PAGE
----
- Al Gore’s climate-changers at EPA hearings foiled by cool temperatures
- Army’s 3-D printed bombs will create ‘a whole new universe’ of deadly capabilities
- Hamas calls on Hezbollah to join in fight against Israel
- Senators to FIFA, others: Don’t reward Putin with the World Cup in 2018
- U.S. condemns Israeli shelling of shelter in Gaza
- Obamacare shoots premiums up by 88 percent in California
- Chicken pox outbreak puts illegal immigrant facility on lockdown
- Obama to Republicans: ‘Stop just hatin’ all the time’
- U.S. chemical sites vulnerable despite millions spent on security: Congress
- Driverless cars to hit the British streets by 2015
SOCHI SCENE: House of champions
Question of the Day
SOCHI, Russia (AP) - The Holland Heineken House has always been one of the top party spots at the Olympic Games, with Dutch fans, athletes and sponsors getting together for raucous celebrations night after night.
It's back for the Sochi Games, with one big difference - the party house has become the house of champions.
With Dutch speedskaters dominating in Sochi like never before, it's been a non-stop celebration since the games began. Each time a Dutch athlete medals, he or she makes an appearance that night at the Heineken House for a medal ceremony. The athlete is introduced as a stirring theme song from Dinand Woesthoff whips the crowd into a frenzy, and enters the building on an orange walkway dubbed "Legendary Lane." A plaque commemorating the athlete's achievement is then placed on to the walkway, Holland's version of the Hollywood Walk of Fame.
As the deluge of medals started coming - 20 after 67 events, tied with the United States for the most in Sochi - the lane had to be expanded to accommodate the haul. There have only been two nights since the games started without a medal ceremony for the house, which welcomed Jorrit Bergsma, Sven Kramer and Bob de Jong Tuesday night after they swept the podium in the 10,000 meters.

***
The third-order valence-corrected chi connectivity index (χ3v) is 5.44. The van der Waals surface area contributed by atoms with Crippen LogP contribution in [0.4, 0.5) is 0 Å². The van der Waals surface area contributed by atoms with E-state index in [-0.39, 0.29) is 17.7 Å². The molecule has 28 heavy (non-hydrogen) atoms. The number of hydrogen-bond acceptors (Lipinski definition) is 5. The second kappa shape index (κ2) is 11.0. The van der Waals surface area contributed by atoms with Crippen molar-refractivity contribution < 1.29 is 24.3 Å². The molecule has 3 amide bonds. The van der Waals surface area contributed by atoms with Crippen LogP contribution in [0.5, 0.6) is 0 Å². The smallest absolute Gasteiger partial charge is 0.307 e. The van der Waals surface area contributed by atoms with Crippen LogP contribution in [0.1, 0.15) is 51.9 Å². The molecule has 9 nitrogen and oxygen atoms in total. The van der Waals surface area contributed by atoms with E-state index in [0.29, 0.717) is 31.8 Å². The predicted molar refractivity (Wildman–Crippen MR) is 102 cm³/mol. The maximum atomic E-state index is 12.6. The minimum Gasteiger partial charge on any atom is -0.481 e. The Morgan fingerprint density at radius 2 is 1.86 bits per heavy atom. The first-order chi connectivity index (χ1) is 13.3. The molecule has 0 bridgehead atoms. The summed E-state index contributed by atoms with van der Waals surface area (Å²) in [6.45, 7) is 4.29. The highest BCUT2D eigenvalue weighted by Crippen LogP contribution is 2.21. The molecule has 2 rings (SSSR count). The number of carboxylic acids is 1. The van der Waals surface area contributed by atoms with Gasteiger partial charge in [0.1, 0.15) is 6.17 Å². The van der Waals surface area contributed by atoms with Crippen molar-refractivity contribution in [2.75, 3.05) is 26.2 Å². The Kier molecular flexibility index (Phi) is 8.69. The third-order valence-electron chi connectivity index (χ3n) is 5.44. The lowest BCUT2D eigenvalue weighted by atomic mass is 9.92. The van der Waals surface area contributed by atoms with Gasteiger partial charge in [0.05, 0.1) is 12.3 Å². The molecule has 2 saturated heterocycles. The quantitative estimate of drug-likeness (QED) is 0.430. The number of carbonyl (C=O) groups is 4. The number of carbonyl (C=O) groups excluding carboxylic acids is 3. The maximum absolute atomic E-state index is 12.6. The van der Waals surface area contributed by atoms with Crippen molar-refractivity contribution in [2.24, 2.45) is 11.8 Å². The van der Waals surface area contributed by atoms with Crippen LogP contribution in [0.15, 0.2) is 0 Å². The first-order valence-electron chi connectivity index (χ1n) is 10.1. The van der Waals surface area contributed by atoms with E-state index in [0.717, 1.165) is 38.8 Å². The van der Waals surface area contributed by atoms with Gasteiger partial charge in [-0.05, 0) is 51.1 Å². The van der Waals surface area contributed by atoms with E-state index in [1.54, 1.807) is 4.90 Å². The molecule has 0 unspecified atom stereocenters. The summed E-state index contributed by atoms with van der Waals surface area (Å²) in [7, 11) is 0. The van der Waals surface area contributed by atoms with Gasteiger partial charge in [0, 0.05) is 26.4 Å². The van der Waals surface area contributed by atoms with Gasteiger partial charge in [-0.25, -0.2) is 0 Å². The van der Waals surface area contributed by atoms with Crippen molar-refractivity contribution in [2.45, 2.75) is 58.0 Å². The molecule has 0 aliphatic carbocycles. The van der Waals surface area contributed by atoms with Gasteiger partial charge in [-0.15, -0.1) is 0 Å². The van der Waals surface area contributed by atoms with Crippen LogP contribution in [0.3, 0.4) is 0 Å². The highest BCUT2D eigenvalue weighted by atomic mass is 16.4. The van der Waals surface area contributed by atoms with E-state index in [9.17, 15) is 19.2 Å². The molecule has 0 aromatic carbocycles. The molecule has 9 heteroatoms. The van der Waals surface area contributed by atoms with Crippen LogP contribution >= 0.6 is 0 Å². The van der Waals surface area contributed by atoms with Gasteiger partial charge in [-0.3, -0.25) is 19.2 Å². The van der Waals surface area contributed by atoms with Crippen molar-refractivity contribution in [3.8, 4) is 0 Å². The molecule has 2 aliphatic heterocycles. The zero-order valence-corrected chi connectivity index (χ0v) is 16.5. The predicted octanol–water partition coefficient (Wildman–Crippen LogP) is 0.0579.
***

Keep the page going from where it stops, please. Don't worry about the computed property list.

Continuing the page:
They were introduced individually to loud cheers from hundreds of fans that line the lane. They do an interview and pose for photos before partying with fans and family.
"Every athlete comes here," said Hans Erik Tujti, Heineken's global activation director, who oversees the house. "If he wins a medal, he goes to the Heineken House. So as a fan, you know, 'I will see my hero,' which people appreciate enormously."
- By Jon Krawczynski - Twitter http://twitter.com/APKrawczynski
Associated Press reporters are filing dispatches about happenings in and around Sochi during the 2014 Winter Games. Follow AP journalists covering the Olympics on Twitter: http://apne.ws/1c3WMiu
- Geraldo Rivera: Matt Drudge 'doing his best to stir up a civil war'
- Lois Lerner hated conservatives, new emails show
- Catholic League slams Obama: 'Do Christian lives mean so little to you?'
- HURT: Impeaching Obama is a losing strategy for the GOP
- CARSON: Rudderless U.S. foreign policy
- Patent workers paid to exercise, shop, do chores: report
- Federal judge grants 90-day stay in D.C. gun case
- Fla. mom arrested for allowing 7-year-old son to walk to park alone
- Senate overcomes first filibuster of Obama's border-spending bill
- Obama thanks Muslims for 'building the very fabric of our nation'
Obama's biggest White House 'fails'
Celebrities turned politicians
Athletes turned actors
20 gadgets that changed the world